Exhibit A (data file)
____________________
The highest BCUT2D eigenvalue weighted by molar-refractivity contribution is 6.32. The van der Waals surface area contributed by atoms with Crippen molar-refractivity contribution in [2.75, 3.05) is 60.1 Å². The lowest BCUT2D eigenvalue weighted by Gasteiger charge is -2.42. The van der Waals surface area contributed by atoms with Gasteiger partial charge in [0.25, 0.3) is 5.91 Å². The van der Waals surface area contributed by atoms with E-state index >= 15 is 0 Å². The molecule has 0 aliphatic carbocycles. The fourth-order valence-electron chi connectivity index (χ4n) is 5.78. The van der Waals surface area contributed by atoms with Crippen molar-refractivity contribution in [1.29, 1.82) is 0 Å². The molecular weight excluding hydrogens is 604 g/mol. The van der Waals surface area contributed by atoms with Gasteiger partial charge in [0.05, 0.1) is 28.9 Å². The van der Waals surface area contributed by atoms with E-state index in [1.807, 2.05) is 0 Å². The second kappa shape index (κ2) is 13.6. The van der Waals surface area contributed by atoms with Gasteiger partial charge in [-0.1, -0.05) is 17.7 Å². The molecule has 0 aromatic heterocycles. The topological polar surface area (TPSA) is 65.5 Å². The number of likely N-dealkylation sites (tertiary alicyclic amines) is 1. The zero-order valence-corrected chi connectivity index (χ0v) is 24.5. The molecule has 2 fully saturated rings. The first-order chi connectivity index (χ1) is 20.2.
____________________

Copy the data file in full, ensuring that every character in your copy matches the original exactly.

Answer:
The highest BCUT2D eigenvalue weighted by molar-refractivity contribution is 6.32. The van der Waals surface area contributed by atoms with Crippen molar-refractivity contribution in [2.75, 3.05) is 60.1 Å². The lowest BCUT2D eigenvalue weighted by Gasteiger charge is -2.42. The van der Waals surface area contributed by atoms with Gasteiger partial charge in [0.25, 0.3) is 5.91 Å². The van der Waals surface area contributed by atoms with E-state index >= 15 is 0 Å². The molecule has 0 aliphatic carbocycles. The fourth-order valence-electron chi connectivity index (χ4n) is 5.78. The van der Waals surface area contributed by atoms with Crippen molar-refractivity contribution in [1.29, 1.82) is 0 Å². The molecular weight excluding hydrogens is 604 g/mol. The van der Waals surface area contributed by atoms with Gasteiger partial charge in [0.05, 0.1) is 28.9 Å². The van der Waals surface area contributed by atoms with E-state index in [1.807, 2.05) is 0 Å². The second kappa shape index (κ2) is 13.6. The van der Waals surface area contributed by atoms with Gasteiger partial charge in [-0.1, -0.05) is 17.7 Å². The molecule has 0 aromatic heterocycles. The topological polar surface area (TPSA) is 65.5 Å². The number of likely N-dealkylation sites (tertiary alicyclic amines) is 1. The zero-order valence-corrected chi connectivity index (χ0v) is 24.5. The molecule has 2 fully saturated rings. The first-order chi connectivity index (χ1) is 20.2.